Could tannic acid treat COVID-19?
Tannic acid, found in particular in red wine and tea, could be considered to prevent infection induced by COVID-19. This is what a team of researchers suggests in collaboration with scientists from the University of Montreal, McGill University and the University of Quebec in Montreal (UQAM).
Tannic acid is a natural polyphenol. It is found in particular in many drinks, but in too small quantities to have protective effects.
Used as a drug, it would, on the other hand, be effective and less expensive than the antivirals currently on the market. While conducting their research, the team discovered that this acid would prevent the binding between the viral protein – called RBD – and the ACE2 receptor. The latter, located on the surface of cells in the body, acts as an entry point for the COVID-19 virus.
“Tannic acid binds to the RBD protein and thus prevents it from binding to the ACE2 receptor,” explains researcher Charles Ramassamy from the National Institute for Scientific Research (INRS).
The researcher also points out that by blocking the viral protein, tannic acid does not alter the physiological functions of the ACE2 receptor, which is essential for the respiratory, cardiovascular and renal systems.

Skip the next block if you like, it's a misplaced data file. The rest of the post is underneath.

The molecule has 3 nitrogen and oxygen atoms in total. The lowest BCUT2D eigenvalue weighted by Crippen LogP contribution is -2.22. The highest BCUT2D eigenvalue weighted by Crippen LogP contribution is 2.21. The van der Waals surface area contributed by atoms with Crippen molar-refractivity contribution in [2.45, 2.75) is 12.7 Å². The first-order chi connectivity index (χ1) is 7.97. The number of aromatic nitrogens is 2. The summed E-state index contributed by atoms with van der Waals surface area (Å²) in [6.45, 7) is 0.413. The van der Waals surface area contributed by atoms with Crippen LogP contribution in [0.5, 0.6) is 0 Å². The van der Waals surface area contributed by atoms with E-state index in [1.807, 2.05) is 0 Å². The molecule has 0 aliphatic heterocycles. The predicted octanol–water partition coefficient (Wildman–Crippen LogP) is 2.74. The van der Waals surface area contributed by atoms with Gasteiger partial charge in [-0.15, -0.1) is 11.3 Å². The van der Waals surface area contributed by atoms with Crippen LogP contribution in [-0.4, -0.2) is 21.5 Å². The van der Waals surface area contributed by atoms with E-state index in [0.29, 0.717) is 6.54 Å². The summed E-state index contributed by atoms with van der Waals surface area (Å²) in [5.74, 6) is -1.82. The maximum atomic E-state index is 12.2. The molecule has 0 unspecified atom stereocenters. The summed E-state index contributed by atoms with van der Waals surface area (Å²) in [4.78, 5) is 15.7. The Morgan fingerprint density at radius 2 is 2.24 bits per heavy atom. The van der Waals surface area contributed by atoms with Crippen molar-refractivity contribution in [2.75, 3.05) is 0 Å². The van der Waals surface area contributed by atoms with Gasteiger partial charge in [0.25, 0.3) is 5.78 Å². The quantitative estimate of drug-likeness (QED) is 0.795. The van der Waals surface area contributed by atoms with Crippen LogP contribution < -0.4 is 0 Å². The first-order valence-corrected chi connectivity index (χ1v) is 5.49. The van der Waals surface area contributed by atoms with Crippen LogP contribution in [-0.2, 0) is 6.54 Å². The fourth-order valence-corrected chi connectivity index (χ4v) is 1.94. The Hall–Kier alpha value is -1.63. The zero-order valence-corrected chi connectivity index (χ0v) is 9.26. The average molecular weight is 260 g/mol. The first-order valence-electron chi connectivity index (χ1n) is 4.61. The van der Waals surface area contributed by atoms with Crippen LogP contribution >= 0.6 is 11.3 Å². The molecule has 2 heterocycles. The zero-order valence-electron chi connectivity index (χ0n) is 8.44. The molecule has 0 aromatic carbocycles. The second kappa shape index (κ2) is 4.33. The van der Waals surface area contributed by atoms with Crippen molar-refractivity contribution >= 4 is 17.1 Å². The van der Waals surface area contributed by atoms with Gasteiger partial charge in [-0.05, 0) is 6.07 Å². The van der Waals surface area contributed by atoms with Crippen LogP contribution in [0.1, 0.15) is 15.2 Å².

An alternative to antivirals
In light of these new discoveries, tannic acid could possibly become an interesting alternative to the antivirals currently used to treat COVID-19.
“It would be less expensive than the antivirals currently on the market, and the side effects would be less due to the low toxicity of the polyphenols”, emphasizes Professor Ramassamy.
In addition, tannic acid contains also anti-inflammatory and antioxidant properties, both of which are beneficial in remission from SARS-CoV-2 infection.
The research team, which has used a multidisciplinary approach to date, is currently deepening its research by studying the effects of acid on other key mechanisms involved in COVID-19 infection . His work was recently published in the International Journal of Molecular Sciences.